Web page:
E-commerce is on a massive upward trajectory in the Middle East and North Africa (MENA) region. According to a recent report issued by Visa[1], nowhere else in the world is growing as fast: MENA experienced a 45% increase in 2012, compared to the previous year, with transactions soaring from $10 to $15 billion.[2] The fastest growing markets

For retailers who have tended to ignore or avoid this market, in favour of others that have seemed both more stable and lucrative, those figures are bound to make them think again. This is fertile territory and many of their rivals are now clearly reaping the rewards to be had there. So expect to see competition hotting up!

What are people buying online right now and how can the MENA region overcome some fundamental factors to drive growth even higher? The popular and growing areas for e-commerce right now are banking, paying...

Jeannie Warner | 22 Jul 2013 | 0 comments

Videos are hot these days. People are posting home-made videos of everything from their cats to romantic rants or new songs. Some clever companies are starting to use customer video feedback for social outreach as well, hooking into this new viral craze. Sports fans like me have seen the competitions for the best customer-made commercial on TV, and looked up our favorites on YouTube.  

However, with all these videos being created, it creates a new vector for virii or other malware to be downloaded when people view the clips. It's clear that videos and testimonials are important to the future of marketing and social media, so what remains is a clear need to create, upload, and share videos more securely.

Buzztala, one of Symantec's partners, has created a Social Video Platform to work with businesses that want to let customers upload videos, testimonials, and other social networking content. Buzztala is running SSL on their hosting platform, and adds the...

Andy Horbury | 16 Jul 2013 | 0 comments

I hope you read my last post on the bad advice that some sites give their users. As a follow up, I thought it would be useful to highlight what some of the errors you might see online actually mean, and what is happening in the background to keep you safe and secure.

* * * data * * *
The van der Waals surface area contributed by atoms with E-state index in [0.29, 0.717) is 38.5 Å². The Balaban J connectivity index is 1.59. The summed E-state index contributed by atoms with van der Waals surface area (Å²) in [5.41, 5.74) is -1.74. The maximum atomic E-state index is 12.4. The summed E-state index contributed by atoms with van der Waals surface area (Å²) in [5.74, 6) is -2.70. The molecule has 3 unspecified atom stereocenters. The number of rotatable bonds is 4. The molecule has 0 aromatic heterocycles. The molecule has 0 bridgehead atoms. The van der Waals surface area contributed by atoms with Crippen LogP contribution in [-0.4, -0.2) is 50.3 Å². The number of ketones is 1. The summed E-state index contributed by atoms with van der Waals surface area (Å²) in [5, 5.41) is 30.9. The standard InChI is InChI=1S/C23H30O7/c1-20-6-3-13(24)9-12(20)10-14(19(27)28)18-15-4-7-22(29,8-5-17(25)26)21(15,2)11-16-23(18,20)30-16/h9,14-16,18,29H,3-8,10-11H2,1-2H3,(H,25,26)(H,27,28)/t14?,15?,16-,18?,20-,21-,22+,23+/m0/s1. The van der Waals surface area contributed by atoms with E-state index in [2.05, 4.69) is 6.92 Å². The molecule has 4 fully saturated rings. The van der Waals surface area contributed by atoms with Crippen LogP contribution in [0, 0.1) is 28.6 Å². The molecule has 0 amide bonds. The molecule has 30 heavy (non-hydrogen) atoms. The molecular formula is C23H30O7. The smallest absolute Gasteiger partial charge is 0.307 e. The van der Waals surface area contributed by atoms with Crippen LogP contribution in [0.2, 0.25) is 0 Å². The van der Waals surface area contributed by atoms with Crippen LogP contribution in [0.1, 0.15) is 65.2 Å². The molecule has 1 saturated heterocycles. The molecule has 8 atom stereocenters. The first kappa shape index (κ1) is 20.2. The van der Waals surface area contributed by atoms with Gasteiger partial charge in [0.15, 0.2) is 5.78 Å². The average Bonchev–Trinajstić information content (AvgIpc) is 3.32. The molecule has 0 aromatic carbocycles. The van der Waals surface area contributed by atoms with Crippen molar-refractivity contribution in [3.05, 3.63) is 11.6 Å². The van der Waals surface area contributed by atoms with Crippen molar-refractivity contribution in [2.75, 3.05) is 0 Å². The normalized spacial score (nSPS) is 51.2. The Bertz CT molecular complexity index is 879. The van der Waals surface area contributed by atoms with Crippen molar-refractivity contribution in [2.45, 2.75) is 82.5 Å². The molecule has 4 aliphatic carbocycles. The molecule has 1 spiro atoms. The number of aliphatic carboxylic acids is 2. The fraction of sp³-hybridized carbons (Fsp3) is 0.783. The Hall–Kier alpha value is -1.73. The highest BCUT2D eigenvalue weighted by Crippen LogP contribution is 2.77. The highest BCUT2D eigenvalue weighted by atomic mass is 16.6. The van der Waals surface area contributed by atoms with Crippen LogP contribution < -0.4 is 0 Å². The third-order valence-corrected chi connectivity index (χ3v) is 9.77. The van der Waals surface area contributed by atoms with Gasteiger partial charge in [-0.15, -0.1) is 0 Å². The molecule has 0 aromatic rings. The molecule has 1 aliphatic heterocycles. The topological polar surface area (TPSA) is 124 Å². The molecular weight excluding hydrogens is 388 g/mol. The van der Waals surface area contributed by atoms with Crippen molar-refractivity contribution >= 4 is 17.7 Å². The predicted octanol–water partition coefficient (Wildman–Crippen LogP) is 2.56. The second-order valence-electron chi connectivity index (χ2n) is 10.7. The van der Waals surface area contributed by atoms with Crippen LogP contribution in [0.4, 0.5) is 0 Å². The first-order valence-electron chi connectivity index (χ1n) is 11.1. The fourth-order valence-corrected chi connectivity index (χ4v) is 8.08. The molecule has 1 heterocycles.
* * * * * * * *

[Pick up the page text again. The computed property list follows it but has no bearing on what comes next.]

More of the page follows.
First of all let me explain what happens with the some of the security warnings you might see in your web browser when an SSL certificate has expired. When you visit a site and initiate a secure session (such as logging into your webmail), the server hosting that site presents your browser with an SSL certificate to verify its identity. This certificate contains different kinds of identity information, including the URL of the website; all of this information has been verified by a third party Certificate Authority (such as Symantec) that your browser trusts. By checking that the address in the certificate matches the address of the website,...

Andy Horbury | 03 Jul 2013 | 0 comments

A friend of mine called me last week (I’m the de facto security/IT guy in my circle of friends) her question was what to do when faced by the message below as it was something she’d not seen before. The warning message as you can see below says that the site may no longer be secure because of an expired SSL certificate.


My immediate answer was that under no circumstances should she ever proceed. If in doubt go to another site, visit their bricks and mortar address, try calling or emailing the store. But do not use the website. The answer I got back from my friend was quite surprising……after enquiring what the issue was via Twitter, she was told by a representative of the site “This warning is nothing to worry about”. After sitting down to consider this I realised what horrendous advice this...

Brook R. Chelmo | 28 Jun 2013 | 0 comments

Migrating certificates during a major key size migration can be difficult at best. I’m going to give you some background, share a great video we have produced, as well as share seven steps to aid in this migration.

Background - Key Sizes Change with Time

Since the RSA algorithm was first publically described in 1977 by Ron Rivest, Adi Shamir, and Len Adleman, 17 key sizes have been factored (hacked).  So far the highest key size that was factored was RSA 768-bit in 2009.  As cloud computing grows so does the threat that RSA 1024-bit will be factored as well. 

Industry Response – Bring 1024-bit Certificate to End-of-Life

In order to be proactive, Certification Authorities (CAs) have been tasked to bring these certificates to end-of-life by the end of 2013.  An end date of December 31, 2013 was listed by...